Lupino in Road House (1948), via YouTube
February 4, 1918– Ida Lupino:
“My agent had told me that he was going to make me the Janet Gaynor of England. I was going to play all the sweet roles. Whereupon, at the tender age of thirteen, I set upon the path of playing nothing but hookers.“
Director, producer, screenwriter, actor, any of these avocations in showbiz requires innate talent, knowledge and skill. Occasionally an artist can fill all four of these roles successfully.
She was stubborn, sullen, small (5ft 3in) and strong. With a mink stole over her shoulder-pads and an orchid in her hair, Lupino made it clear, in her silky, querulous voice, that she resented living in a man’s world. Like Joan Crawford, she was glamorous in different ways at different times in her career. Like Crawford, she was mesmerizing, but with a wider range. She was the archetypal Hollywood star, always surging back after a setback.
Lupino was born in London to performer parents. From an early age, she was encouraged to explore her creativity, and she began writing scripts when she was a kid.
She was only 15 years old when she made her first film, Her First Affaire (1933), cast as a teenage vamp. Paramount Pictures spotted her in Money For Speed (1933), playing a good girl/bad girl dual role, so there was some surprise when the studio signed her to play Alice in Alice In Wonderland. Lupino didn’t see herself as Alice. She wasn’t wide eyed and naïve; she was smart, independent and desperate to be taken seriously as an adult. So she did what any teenager would; she dyed her hair blonde and wore as much makeup as possible. It’s not surprising that Paramount cast another girl as Alice.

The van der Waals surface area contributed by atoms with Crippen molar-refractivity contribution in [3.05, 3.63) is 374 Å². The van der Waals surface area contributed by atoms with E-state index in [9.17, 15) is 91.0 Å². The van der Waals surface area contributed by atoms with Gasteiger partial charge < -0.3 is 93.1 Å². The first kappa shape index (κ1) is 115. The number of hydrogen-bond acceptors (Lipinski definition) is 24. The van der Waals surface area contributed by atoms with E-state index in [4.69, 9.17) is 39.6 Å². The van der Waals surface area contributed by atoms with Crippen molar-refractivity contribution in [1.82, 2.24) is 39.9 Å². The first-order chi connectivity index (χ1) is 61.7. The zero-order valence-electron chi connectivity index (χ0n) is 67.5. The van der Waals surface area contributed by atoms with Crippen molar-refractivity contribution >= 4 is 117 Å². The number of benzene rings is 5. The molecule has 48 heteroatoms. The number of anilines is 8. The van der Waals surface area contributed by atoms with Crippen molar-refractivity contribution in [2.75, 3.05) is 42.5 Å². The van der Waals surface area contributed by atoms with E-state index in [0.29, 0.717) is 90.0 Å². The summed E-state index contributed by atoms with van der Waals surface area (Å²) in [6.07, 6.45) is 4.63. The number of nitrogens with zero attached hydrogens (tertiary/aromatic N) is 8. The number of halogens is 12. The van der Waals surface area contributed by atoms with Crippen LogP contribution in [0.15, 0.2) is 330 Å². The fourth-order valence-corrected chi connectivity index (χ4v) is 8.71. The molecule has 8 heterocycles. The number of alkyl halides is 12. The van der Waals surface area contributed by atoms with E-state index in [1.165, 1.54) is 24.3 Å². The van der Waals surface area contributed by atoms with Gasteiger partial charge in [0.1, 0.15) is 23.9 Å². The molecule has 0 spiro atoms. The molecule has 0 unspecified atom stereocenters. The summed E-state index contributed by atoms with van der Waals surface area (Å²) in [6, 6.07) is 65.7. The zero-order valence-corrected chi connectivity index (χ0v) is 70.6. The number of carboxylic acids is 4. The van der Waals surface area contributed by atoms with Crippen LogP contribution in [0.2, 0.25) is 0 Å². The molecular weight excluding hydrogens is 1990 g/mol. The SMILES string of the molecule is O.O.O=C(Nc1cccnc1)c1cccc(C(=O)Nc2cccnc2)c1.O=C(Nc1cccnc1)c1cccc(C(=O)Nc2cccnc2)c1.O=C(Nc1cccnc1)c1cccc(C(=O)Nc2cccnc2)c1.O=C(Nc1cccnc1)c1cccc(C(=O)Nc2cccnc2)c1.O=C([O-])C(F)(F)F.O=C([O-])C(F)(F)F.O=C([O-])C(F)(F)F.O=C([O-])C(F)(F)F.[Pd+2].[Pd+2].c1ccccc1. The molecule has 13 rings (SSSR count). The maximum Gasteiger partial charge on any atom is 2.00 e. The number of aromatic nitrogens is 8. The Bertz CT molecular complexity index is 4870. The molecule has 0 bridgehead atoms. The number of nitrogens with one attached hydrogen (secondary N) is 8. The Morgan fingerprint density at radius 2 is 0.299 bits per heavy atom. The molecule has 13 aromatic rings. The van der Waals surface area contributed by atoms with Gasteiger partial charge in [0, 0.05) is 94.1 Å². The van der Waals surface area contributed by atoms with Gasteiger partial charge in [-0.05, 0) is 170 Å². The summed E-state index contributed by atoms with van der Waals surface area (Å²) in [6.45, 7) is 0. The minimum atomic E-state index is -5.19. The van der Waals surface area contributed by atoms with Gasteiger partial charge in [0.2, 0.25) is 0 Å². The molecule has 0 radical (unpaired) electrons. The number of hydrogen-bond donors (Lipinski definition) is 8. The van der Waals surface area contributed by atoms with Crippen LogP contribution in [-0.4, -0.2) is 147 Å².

When she arrived in Hollywood, Paramount did not know what to do with her, but she still received a five-year contract. She was shuttled between roles of her own age, ingenues and glamour-puss parts for which she was much too young.
In 1934, Lupino was diagnosed with polio from a contaminated swimming pool. The disease severely affected her ability to work, and her contract with Paramount fell apart shortly after her diagnosis. Lupino said:
“I realized that my life and my courage and my hopes did not lie in my body. If that body was paralyzed, my brain could still work industriously. If I weren’t able to act, I would be able to write. Even if I weren’t able to use a pencil or typewriter, I could dictate.”
After that, she moved to Warner Bros. She convinced director William Wellman that only she could play the cockney whore who inspires Ronald Colman in The Light That Failed (1939), a notable movie based on Rudyard Kipling’s first novel.